School Counseling Program: The School Academic Curriculum Design


The school counseling program adopts methodologies that are user-friendly to both the students and their professional counselors. Participating Students must be engaged in pre-counseling interviews to obtain their informed consent in the subsequent process (Henderson& Thompson, 2007). Two important surveys are important namely; teacher/staff surveys that target to assess perceptions of student needs. A student survey is equally beneficial in helping students understand their perceptions regarding student needs. During these interviews, students are equipped with necessary skills such as the use of questionnaires, how to respond to surveys conducted by the counseling department as well as the approach to be used in analyzing observations.

School Needs Assessment

Based on the needs assessment in different backgrounds, students are then classified into small groups using a criterion that recognizes specific needs. Students are particularly sorted into different groups depending on their age, grade level as well as diverse cultural, national, and religious backgrounds (Osborn& Zunker, 2002). A statistical analysis of the quantitative data obtained from surveys conducted within the school environment and neighborhood is done. This information is recorded in specially created questionnaires that contain entries that incorporate the different aspects of concern the counseling department within the school. A multinational and multicultural school environment should exploit an inclusive school counseling program that recognizes student needs during curriculum development concerning their personal, academic, and professional aspirations. The program is therefore part and parcel of a course education that seeks to empower students with skills for academic excellence and future employment.

Classroom guidance prevention and intervention unit

Students’ behavioral development is also inclusive of the counseling program that employs appropriate techniques for the prevention of deviant behavior and reinforcing socially acceptable behavior (Patrick& Eliason, 2008). The techniques include the adoption of dialogue as means to help students engaged in alcohol and substance abuse in constructive conversation accompanied by rehabilitation. Professional counselors should therefore be integrated into the school’s guidance and counseling department depending on the different challenges and needs that students have. Their prior experience in handling special phenomena within and without a school environment is an important guide in recruiting and training counselors.

Group counseling unit

Surveys are conducted within and without the school, environment to establish the relationship between churches, homes, governmental and non-governmental organizations, and student welfare parameters. Students from different cultural backgrounds (in this case, whites-80%, African Americans-10%, Hispanics-5%) tend to maintain their cultural practice in socialization, problem-solving, and decision-making dimensions (Trusty& Brown 2007). School counseling programs are therefore instrumental in guiding classroom activities in terms of diagnosing and preventing deviations from the norm. Counseling, therefore, guides school administration in preventing indiscipline within the classroom and the general school environment.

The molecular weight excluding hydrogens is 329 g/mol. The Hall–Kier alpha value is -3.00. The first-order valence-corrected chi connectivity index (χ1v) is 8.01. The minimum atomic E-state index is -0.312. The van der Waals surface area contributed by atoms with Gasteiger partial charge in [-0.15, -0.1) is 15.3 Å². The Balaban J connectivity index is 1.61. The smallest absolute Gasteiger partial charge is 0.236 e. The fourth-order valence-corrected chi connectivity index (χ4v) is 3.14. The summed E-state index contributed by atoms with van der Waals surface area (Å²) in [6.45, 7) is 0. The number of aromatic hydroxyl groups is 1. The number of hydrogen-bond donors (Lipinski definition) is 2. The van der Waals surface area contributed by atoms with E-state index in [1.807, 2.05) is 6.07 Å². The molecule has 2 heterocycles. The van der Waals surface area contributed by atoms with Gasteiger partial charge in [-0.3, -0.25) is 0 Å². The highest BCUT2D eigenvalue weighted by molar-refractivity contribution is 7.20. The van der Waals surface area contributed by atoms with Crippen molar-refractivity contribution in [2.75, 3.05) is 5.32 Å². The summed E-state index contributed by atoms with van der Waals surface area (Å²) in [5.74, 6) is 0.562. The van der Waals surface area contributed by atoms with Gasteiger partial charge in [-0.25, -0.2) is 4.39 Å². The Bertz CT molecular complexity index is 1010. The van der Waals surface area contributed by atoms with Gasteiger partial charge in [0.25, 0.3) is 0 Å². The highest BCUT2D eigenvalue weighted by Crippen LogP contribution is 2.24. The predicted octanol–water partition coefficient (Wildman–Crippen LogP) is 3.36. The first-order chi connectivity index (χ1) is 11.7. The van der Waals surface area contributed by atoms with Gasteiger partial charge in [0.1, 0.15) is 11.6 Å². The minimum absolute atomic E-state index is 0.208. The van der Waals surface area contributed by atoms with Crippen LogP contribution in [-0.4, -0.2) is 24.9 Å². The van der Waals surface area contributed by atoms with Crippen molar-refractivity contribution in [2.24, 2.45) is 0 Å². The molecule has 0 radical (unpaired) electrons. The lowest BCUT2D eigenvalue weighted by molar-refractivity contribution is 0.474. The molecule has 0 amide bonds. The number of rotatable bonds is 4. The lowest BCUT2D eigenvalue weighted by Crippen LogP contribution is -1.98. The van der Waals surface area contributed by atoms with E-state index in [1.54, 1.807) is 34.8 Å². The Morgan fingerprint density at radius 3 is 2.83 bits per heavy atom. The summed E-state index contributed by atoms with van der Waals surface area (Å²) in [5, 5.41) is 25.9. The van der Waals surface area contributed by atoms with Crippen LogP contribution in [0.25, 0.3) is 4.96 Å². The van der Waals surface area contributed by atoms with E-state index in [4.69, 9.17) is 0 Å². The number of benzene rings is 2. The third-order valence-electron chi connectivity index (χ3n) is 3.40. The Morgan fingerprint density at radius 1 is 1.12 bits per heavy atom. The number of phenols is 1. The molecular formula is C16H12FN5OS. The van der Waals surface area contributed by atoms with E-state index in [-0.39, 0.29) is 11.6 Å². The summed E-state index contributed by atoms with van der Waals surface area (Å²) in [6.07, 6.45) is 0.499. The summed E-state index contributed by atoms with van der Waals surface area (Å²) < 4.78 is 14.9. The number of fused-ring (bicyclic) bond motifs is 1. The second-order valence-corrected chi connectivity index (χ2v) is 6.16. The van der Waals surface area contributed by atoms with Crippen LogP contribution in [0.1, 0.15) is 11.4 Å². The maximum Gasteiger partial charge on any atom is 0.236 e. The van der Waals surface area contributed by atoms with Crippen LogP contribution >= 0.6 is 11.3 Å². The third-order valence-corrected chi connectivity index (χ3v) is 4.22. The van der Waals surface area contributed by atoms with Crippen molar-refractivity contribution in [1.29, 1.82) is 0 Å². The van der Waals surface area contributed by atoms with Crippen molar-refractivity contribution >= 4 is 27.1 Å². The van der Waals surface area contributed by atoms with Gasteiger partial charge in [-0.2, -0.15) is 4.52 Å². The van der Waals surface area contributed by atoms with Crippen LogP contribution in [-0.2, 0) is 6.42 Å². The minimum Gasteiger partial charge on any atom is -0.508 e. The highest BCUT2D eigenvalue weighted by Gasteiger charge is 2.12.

Rationality for this Methodology

The socialization process that accompanies group discussions improves student welfare as a whole. This is because bad company destroys good morals due to the bad influence that members in a group could pass on towards each other. Behavior is learned within such groups through modeling and imitations (Henderson& Thompson 2007). Young people interact with one another to discover one another as well as make friends. Within their groups, they are bound to develop their own rules and values that identity with them. Essentially, students in schools are afraid of exposing their problems to their teachers. As such, they confine delicate issues to themselves to solve them. However, some of the issues that face young people are too complex for them to solve. For instance, they could be abusing drugs or watching pornographic movies which end up disturbing their emotional growth and development.

Effects of the collected data

The school counselor is therefore tasked to guide the young people especially in their groups of peers and friends from the background that problems that they encounter are similar. The majority of them are teenagers in the same age group which makes it easier for issues to be discussed effectively. As age mates, they can effectively understand the different situations that their peers could be facing and even admit to being having similar problems. Peer pressure often results in juvenile delinquency and other cases of indiscipline within schools (Henderson& Thompson, 2007). Groups formed for counseling in this case seeks to develop the young people through socialization to assist them to establish their careers in the long term. The background understanding informing such counseling is to provide some degree of accountability to one another given common goals and objectives among members in such a group.

Problems are shared with an open mind to promote transparency among members of the group. Since the group members are accountable to one another, they are expected to assist each other grow in both characters as well as a career through their mutual experiences (Osborn& Zunker 2002). For instance, when a group member fails to attend scheduled meetings, the entire group has to be concerned with the reasons why it happened to avoid a deviation from their esteemed values. The concern for each others’ welfare informs the principle of collective responsibility among group members who then ensure that they monitor the progress of individual members towards achieving their goals and objectives.